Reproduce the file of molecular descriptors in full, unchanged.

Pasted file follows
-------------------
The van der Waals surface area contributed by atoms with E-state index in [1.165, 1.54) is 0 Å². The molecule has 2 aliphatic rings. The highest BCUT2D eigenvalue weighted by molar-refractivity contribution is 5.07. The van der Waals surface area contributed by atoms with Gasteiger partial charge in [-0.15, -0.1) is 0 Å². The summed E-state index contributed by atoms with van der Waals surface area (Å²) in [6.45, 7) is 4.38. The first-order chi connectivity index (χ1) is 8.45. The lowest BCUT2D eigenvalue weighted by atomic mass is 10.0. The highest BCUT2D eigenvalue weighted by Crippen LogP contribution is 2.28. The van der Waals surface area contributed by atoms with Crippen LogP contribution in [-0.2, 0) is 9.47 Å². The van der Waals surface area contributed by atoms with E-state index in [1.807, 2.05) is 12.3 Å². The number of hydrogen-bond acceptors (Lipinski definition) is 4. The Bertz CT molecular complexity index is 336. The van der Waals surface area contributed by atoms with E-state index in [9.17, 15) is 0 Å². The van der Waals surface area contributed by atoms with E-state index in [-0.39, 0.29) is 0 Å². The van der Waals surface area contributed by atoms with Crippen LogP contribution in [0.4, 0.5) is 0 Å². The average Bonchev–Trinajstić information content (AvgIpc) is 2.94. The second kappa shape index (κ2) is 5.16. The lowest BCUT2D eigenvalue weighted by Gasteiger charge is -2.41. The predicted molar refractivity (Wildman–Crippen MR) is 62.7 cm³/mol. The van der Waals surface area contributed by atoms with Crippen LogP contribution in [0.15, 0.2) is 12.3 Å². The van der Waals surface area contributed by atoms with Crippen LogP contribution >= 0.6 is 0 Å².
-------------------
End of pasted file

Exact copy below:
The van der Waals surface area contributed by atoms with E-state index in [1.165, 1.54) is 0 Å². The molecule has 2 aliphatic rings. The highest BCUT2D eigenvalue weighted by molar-refractivity contribution is 5.07. The van der Waals surface area contributed by atoms with Gasteiger partial charge in [-0.15, -0.1) is 0 Å². The summed E-state index contributed by atoms with van der Waals surface area (Å²) in [6.45, 7) is 4.38. The first-order chi connectivity index (χ1) is 8.45. The lowest BCUT2D eigenvalue weighted by atomic mass is 10.0. The highest BCUT2D eigenvalue weighted by Crippen LogP contribution is 2.28. The van der Waals surface area contributed by atoms with Crippen LogP contribution in [-0.2, 0) is 9.47 Å². The van der Waals surface area contributed by atoms with E-state index in [1.807, 2.05) is 12.3 Å². The number of hydrogen-bond acceptors (Lipinski definition) is 4. The Bertz CT molecular complexity index is 336. The van der Waals surface area contributed by atoms with E-state index in [9.17, 15) is 0 Å². The van der Waals surface area contributed by atoms with E-state index in [-0.39, 0.29) is 0 Å². The van der Waals surface area contributed by atoms with Crippen LogP contribution in [0.4, 0.5) is 0 Å². The average Bonchev–Trinajstić information content (AvgIpc) is 2.94. The second kappa shape index (κ2) is 5.16. The lowest BCUT2D eigenvalue weighted by Gasteiger charge is -2.41. The predicted molar refractivity (Wildman–Crippen MR) is 62.7 cm³/mol. The van der Waals surface area contributed by atoms with Crippen LogP contribution in [0.15, 0.2) is 12.3 Å². The van der Waals surface area contributed by atoms with Crippen LogP contribution >= 0.6 is 0 Å².